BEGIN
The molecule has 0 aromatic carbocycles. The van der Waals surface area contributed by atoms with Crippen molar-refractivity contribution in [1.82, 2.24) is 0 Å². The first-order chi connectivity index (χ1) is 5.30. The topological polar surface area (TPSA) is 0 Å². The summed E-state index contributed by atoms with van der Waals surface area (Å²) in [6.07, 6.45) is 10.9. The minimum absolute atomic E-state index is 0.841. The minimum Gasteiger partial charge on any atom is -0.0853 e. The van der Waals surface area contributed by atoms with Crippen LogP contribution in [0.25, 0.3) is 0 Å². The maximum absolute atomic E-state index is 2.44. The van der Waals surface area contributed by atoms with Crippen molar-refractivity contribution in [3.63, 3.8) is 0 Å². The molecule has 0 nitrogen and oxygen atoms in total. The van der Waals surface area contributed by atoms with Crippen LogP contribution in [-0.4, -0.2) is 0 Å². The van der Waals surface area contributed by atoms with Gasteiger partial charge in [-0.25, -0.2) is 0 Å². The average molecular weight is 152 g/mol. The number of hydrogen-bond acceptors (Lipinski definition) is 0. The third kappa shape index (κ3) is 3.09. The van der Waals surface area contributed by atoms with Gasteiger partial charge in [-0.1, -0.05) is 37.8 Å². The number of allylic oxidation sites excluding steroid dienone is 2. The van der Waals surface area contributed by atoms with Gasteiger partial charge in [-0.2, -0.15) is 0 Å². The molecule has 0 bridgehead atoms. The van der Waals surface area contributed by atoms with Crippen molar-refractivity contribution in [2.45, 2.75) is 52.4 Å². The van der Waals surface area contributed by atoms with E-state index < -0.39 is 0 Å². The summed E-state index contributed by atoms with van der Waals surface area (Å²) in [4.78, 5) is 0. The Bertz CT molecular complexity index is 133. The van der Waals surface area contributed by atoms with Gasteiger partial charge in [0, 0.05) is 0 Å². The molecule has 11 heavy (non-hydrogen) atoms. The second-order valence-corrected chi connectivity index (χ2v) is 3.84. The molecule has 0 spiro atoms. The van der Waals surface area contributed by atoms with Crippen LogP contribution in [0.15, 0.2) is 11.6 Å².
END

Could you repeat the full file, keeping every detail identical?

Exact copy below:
The molecule has 0 aromatic carbocycles. The van der Waals surface area contributed by atoms with Crippen molar-refractivity contribution in [1.82, 2.24) is 0 Å². The first-order chi connectivity index (χ1) is 5.30. The topological polar surface area (TPSA) is 0 Å². The summed E-state index contributed by atoms with van der Waals surface area (Å²) in [6.07, 6.45) is 10.9. The minimum absolute atomic E-state index is 0.841. The minimum Gasteiger partial charge on any atom is -0.0853 e. The van der Waals surface area contributed by atoms with Crippen LogP contribution in [0.25, 0.3) is 0 Å². The maximum absolute atomic E-state index is 2.44. The van der Waals surface area contributed by atoms with Crippen molar-refractivity contribution in [3.63, 3.8) is 0 Å². The molecule has 0 nitrogen and oxygen atoms in total. The van der Waals surface area contributed by atoms with Crippen LogP contribution in [-0.4, -0.2) is 0 Å². The van der Waals surface area contributed by atoms with Gasteiger partial charge in [-0.25, -0.2) is 0 Å². The average molecular weight is 152 g/mol. The number of hydrogen-bond acceptors (Lipinski definition) is 0. The third kappa shape index (κ3) is 3.09. The van der Waals surface area contributed by atoms with Gasteiger partial charge in [-0.1, -0.05) is 37.8 Å². The number of allylic oxidation sites excluding steroid dienone is 2. The van der Waals surface area contributed by atoms with Gasteiger partial charge in [-0.2, -0.15) is 0 Å². The molecule has 0 bridgehead atoms. The van der Waals surface area contributed by atoms with Crippen molar-refractivity contribution in [2.45, 2.75) is 52.4 Å². The van der Waals surface area contributed by atoms with E-state index < -0.39 is 0 Å². The summed E-state index contributed by atoms with van der Waals surface area (Å²) in [4.78, 5) is 0. The Bertz CT molecular complexity index is 133. The van der Waals surface area contributed by atoms with Gasteiger partial charge in [0, 0.05) is 0 Å². The molecule has 11 heavy (non-hydrogen) atoms. The second-order valence-corrected chi connectivity index (χ2v) is 3.84. The molecule has 0 spiro atoms. The van der Waals surface area contributed by atoms with Crippen LogP contribution in [0.15, 0.2) is 11.6 Å².